have seen that marijuana helps patients with nausea, vomiting and muscle
spasms where other medications are not effective," said Jill Furillo, a
legislative advocate for the group.

"Fifty-six percent of the voters approved it as an effective healing
methodology. The CNA believes the voters' desire to implement Proposition
215 must be respected."

Sgt. Rick Young, a spokesman for the Glendale Police Department, said some
who have been arrested in Glendale for possession of marijuana have claimed
they needed the drug for medical reasons. But none has been able to prove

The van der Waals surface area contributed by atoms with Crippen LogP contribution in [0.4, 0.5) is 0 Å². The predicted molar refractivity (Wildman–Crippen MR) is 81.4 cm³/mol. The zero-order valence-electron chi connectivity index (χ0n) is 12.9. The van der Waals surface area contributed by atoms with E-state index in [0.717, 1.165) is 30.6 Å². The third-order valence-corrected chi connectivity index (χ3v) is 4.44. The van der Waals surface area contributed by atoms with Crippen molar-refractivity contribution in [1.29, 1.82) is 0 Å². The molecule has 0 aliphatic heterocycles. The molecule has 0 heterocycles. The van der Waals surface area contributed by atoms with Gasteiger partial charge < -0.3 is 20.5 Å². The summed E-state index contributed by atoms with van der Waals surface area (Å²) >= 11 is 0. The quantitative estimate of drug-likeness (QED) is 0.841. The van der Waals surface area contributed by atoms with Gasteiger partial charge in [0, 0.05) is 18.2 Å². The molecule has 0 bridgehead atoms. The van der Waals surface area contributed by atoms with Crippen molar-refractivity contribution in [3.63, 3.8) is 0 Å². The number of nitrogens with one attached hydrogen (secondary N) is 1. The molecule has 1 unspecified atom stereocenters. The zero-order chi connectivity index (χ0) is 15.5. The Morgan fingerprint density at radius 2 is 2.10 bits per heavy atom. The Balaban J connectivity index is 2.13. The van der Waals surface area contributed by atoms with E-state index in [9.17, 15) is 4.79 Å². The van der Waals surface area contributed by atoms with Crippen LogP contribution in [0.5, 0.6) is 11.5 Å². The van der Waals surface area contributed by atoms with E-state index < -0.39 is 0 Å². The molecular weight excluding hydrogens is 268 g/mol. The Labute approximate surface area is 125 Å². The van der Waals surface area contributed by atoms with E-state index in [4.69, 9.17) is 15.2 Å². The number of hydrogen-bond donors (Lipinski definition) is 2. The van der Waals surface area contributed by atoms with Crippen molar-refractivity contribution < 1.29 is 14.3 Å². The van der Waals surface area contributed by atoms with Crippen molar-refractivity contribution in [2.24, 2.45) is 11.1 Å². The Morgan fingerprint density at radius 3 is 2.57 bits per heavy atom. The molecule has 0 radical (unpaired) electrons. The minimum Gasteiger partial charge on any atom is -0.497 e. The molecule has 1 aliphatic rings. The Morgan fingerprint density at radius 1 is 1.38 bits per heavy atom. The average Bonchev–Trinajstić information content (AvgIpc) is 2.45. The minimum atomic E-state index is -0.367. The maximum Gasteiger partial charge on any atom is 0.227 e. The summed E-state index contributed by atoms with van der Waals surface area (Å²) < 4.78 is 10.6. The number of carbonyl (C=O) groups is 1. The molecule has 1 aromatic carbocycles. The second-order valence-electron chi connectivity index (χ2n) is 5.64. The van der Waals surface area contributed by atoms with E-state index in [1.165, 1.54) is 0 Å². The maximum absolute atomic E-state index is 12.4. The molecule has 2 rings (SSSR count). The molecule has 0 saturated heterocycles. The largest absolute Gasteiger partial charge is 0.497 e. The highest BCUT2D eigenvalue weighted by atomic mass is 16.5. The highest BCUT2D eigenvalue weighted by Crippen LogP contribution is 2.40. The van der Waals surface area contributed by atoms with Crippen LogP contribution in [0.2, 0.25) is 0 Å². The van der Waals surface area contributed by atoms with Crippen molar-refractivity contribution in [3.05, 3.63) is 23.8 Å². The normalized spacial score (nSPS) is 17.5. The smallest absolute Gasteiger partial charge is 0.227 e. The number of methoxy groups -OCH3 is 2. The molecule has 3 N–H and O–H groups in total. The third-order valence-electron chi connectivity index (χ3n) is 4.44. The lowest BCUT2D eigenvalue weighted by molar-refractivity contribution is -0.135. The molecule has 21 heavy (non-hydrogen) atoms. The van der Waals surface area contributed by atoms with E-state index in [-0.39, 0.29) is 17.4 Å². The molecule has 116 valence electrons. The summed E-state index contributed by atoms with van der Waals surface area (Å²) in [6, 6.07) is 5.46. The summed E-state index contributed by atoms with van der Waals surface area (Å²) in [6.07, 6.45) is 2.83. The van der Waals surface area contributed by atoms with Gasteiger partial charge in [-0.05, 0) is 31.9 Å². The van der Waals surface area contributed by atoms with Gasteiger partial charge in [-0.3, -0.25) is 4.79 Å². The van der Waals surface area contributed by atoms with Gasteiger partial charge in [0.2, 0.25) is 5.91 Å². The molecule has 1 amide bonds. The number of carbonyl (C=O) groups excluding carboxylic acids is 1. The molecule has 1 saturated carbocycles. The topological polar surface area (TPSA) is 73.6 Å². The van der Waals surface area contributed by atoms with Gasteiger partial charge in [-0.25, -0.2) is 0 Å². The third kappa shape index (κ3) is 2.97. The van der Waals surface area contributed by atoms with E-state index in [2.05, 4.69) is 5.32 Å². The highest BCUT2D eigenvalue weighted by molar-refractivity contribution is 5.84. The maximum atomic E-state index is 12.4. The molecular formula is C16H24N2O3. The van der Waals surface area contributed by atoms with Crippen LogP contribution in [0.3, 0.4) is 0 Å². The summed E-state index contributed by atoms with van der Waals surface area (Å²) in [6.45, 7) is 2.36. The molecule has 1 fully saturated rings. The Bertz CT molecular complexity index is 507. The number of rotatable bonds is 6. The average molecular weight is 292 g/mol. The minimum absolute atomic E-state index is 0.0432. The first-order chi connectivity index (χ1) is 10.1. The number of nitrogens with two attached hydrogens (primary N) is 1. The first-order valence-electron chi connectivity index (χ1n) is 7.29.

it and no legal challenges have arisen in Glendale, he said.

"This proposition (215) fooled a lot of people," he said. "It played on the
sympathy of the terminally ill."

Young said people who really need the drug can take Marinol, a marijuana
derivative that comes in the form of a pill and is available through a

Dissenting Views On US House Resolution 372 (Text Of Congressional Record
Shows Some People Are Reasonable About The Medical Marijuana Issue)

From: cwagoner@bendnet.com
Date: Fri, 10 Apr 1998 16:18:08 -0700 (PDT)
Subject: CanPat - Text of Dissent to H. Res. 372
To: cannabis-patriots-l@teleport.com
Sender: owner-cannabis-patriots-l@teleport.com

Link to earlier story